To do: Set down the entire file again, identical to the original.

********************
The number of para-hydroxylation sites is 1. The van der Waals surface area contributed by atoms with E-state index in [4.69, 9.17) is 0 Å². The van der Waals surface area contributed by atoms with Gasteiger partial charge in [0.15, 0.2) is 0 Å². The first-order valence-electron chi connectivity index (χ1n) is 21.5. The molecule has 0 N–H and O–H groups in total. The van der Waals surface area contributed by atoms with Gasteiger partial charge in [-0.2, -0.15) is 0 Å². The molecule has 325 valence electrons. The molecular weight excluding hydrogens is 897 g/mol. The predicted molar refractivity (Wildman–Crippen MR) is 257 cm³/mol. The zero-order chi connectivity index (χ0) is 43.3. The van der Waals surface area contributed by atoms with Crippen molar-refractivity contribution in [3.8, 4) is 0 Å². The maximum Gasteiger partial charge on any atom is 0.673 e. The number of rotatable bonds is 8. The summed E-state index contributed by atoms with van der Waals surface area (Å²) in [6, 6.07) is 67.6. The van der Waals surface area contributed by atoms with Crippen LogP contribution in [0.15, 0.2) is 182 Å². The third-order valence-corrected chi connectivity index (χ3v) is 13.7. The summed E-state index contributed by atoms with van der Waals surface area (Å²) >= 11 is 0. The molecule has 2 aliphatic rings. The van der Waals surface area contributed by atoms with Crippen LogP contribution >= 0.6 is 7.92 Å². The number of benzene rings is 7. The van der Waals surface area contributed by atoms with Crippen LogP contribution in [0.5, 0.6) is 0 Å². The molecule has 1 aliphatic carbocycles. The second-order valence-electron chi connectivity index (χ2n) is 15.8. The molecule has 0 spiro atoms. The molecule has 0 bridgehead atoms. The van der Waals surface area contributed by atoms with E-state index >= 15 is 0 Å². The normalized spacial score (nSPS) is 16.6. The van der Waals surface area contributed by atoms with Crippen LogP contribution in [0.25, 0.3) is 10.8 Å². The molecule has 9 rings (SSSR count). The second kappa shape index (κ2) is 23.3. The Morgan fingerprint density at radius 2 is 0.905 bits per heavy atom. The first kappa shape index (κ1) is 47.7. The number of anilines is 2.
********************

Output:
The number of para-hydroxylation sites is 1. The van der Waals surface area contributed by atoms with E-state index in [4.69, 9.17) is 0 Å². The van der Waals surface area contributed by atoms with Gasteiger partial charge in [0.15, 0.2) is 0 Å². The first-order valence-electron chi connectivity index (χ1n) is 21.5. The molecule has 0 N–H and O–H groups in total. The van der Waals surface area contributed by atoms with Gasteiger partial charge in [-0.2, -0.15) is 0 Å². The molecule has 325 valence electrons. The molecular weight excluding hydrogens is 897 g/mol. The predicted molar refractivity (Wildman–Crippen MR) is 257 cm³/mol. The zero-order chi connectivity index (χ0) is 43.3. The van der Waals surface area contributed by atoms with Crippen molar-refractivity contribution in [3.8, 4) is 0 Å². The maximum Gasteiger partial charge on any atom is 0.673 e. The number of rotatable bonds is 8. The summed E-state index contributed by atoms with van der Waals surface area (Å²) in [6, 6.07) is 67.6. The van der Waals surface area contributed by atoms with Crippen LogP contribution in [0.15, 0.2) is 182 Å². The third-order valence-corrected chi connectivity index (χ3v) is 13.7. The summed E-state index contributed by atoms with van der Waals surface area (Å²) >= 11 is 0. The molecule has 2 aliphatic rings. The van der Waals surface area contributed by atoms with Crippen LogP contribution >= 0.6 is 7.92 Å². The number of benzene rings is 7. The van der Waals surface area contributed by atoms with Crippen LogP contribution in [0.5, 0.6) is 0 Å². The molecule has 1 aliphatic carbocycles. The second-order valence-electron chi connectivity index (χ2n) is 15.8. The molecule has 0 spiro atoms. The molecule has 0 bridgehead atoms. The van der Waals surface area contributed by atoms with E-state index >= 15 is 0 Å². The normalized spacial score (nSPS) is 16.6. The van der Waals surface area contributed by atoms with Crippen LogP contribution in [0.25, 0.3) is 10.8 Å². The molecule has 9 rings (SSSR count). The second kappa shape index (κ2) is 23.3. The Morgan fingerprint density at radius 2 is 0.905 bits per heavy atom. The first kappa shape index (κ1) is 47.7. The number of anilines is 2.